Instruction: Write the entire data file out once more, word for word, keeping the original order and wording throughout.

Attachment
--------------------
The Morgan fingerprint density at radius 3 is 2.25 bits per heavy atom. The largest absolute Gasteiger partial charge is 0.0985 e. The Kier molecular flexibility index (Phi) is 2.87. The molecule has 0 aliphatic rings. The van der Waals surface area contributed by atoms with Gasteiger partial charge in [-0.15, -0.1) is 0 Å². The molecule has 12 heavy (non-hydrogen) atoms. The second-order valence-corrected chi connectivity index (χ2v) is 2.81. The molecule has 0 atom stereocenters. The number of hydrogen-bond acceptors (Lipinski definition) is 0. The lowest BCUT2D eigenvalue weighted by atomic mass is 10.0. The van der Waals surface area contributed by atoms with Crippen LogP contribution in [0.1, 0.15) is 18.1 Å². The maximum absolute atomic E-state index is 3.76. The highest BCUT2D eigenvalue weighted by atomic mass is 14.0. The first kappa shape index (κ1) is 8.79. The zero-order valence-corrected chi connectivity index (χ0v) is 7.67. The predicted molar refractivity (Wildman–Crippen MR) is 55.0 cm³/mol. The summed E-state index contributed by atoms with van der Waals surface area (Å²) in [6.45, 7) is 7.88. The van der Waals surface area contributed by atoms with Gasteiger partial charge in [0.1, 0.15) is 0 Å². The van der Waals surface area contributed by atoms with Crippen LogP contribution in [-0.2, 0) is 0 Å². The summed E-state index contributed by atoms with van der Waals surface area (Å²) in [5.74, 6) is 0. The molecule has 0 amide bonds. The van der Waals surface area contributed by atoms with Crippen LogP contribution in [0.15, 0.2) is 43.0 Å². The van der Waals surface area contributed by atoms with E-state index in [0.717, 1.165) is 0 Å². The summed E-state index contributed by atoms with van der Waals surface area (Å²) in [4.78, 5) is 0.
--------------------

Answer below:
The Morgan fingerprint density at radius 3 is 2.25 bits per heavy atom. The largest absolute Gasteiger partial charge is 0.0985 e. The Kier molecular flexibility index (Phi) is 2.87. The molecule has 0 aliphatic rings. The van der Waals surface area contributed by atoms with Gasteiger partial charge in [-0.15, -0.1) is 0 Å². The molecule has 12 heavy (non-hydrogen) atoms. The second-order valence-corrected chi connectivity index (χ2v) is 2.81. The molecule has 0 atom stereocenters. The number of hydrogen-bond acceptors (Lipinski definition) is 0. The lowest BCUT2D eigenvalue weighted by atomic mass is 10.0. The van der Waals surface area contributed by atoms with Crippen LogP contribution in [0.1, 0.15) is 18.1 Å². The maximum absolute atomic E-state index is 3.76. The highest BCUT2D eigenvalue weighted by atomic mass is 14.0. The first kappa shape index (κ1) is 8.79. The zero-order valence-corrected chi connectivity index (χ0v) is 7.67. The predicted molar refractivity (Wildman–Crippen MR) is 55.0 cm³/mol. The summed E-state index contributed by atoms with van der Waals surface area (Å²) in [6.45, 7) is 7.88. The van der Waals surface area contributed by atoms with Gasteiger partial charge in [0.1, 0.15) is 0 Å². The van der Waals surface area contributed by atoms with Crippen LogP contribution in [-0.2, 0) is 0 Å². The summed E-state index contributed by atoms with van der Waals surface area (Å²) in [5.74, 6) is 0. The molecule has 0 amide bonds. The van der Waals surface area contributed by atoms with Crippen LogP contribution in [0.15, 0.2) is 43.0 Å². The van der Waals surface area contributed by atoms with E-state index in [0.717, 1.165) is 0 Å². The summed E-state index contributed by atoms with van der Waals surface area (Å²) in [4.78, 5) is 0.